Like you, I’m on the mailing list for many organizations. Some mail I always open and read. Some go right into the recycle bin or email trash.
But there’s a trend I see – mostly with smaller organizations. Messaging is segregated. There’s “we’re going to mention fundraising” mail. And there’s “don’t worry, we won’t ever talk about it” mail. I think that’s silly.
I want to urge them to stop thinking of fundraising as apart from the other things they do. Do you want your organization to succeed? Then integrate fundraising – relationship-building, communication and yes, even asks – into everything you do.
Invite them in
The people you’re communicating with want to be involved. So use every opportunity to tie your work to donors’ generosity. Don’t send event announcements or updates without offering an opportunity to help. That’s asking your readers to be passive onlookers. What you need are participants in making your mission come to life.
This isn’t a marketing vs. fundraising issue. You need to be strategic about all your communications. But you should always include your partners in meeting your mission goals. Integrating fundraising into organizational communication isn’t difficult. The toughest part is the mindset and the buy-in at the top that this matters.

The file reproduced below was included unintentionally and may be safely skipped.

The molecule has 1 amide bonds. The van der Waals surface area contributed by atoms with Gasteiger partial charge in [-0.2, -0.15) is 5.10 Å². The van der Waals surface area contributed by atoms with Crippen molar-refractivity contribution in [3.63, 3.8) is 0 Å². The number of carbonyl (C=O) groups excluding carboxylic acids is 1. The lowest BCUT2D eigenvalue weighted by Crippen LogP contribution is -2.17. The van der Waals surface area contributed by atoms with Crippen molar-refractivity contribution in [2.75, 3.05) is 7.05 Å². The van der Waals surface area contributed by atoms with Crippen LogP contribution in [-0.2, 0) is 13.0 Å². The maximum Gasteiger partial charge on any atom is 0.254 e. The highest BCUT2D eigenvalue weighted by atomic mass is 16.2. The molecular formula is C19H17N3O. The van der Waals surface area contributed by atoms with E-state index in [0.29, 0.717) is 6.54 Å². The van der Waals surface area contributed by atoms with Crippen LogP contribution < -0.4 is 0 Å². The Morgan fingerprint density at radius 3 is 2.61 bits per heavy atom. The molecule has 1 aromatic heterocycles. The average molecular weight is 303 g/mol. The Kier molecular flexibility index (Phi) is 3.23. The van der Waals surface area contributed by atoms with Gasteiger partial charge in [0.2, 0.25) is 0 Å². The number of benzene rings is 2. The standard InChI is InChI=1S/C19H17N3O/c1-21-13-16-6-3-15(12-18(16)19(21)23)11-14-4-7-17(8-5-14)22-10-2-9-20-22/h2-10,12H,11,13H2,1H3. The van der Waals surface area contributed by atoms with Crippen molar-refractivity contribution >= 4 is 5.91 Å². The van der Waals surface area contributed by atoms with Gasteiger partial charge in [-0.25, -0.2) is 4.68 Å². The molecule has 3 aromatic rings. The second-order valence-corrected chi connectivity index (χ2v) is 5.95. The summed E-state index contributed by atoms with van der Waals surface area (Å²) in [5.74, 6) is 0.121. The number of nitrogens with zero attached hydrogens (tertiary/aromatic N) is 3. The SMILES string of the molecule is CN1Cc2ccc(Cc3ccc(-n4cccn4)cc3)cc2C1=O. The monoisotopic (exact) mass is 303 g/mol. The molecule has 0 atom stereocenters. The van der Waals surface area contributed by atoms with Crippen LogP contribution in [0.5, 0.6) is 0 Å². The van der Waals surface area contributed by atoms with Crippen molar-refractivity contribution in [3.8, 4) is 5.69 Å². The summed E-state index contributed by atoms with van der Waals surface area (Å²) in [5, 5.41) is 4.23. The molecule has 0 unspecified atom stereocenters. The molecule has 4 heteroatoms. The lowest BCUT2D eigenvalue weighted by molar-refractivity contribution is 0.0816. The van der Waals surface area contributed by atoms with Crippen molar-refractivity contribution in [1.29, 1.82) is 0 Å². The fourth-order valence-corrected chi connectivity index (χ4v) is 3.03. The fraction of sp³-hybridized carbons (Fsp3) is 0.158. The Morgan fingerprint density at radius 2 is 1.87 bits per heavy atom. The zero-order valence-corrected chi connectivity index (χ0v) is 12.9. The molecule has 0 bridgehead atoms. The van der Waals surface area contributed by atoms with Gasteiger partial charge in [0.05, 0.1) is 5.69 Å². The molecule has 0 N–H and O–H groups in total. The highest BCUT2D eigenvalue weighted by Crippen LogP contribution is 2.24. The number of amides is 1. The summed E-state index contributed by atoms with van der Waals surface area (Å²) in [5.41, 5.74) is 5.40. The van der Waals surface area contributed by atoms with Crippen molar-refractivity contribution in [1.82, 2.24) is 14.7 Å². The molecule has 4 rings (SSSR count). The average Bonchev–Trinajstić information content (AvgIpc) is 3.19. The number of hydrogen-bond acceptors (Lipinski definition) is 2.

So how do you do this?
- Help your program staff understand how to talk about their work, why it matters and what it costs.
- Make sure your marketing materials include ways to get involved. One-way communication is a waste of time. Give people ways to raise their hands and get involved.
- Hello, website? Ways to be involved, especially ways to give, should be front and center.
- Help leadership understand that fundraising is about relationship-building, not just money. Some people might be afraid that asking for a gift will turn people off. Help them understand how important it is to ask.
- Put gratitude in everything you say. Your ED or the development staff shouldn’t be the only ones to thank donors. Everyone at your organization should have a gratitude mindset. When you talk about an achievement, be sure you credit the people who make it possible. I don’t mean your staff, I mean your donors and your volunteers.
- Don’t be afraid to share the credit. It won’t make your organization seem less important. It will make you more important – to the people you need the most.
- And don’t be afraid to welcome help. That’s why our organizations exist, after all. The point is to connect donors (and volunteers) with causes they care about.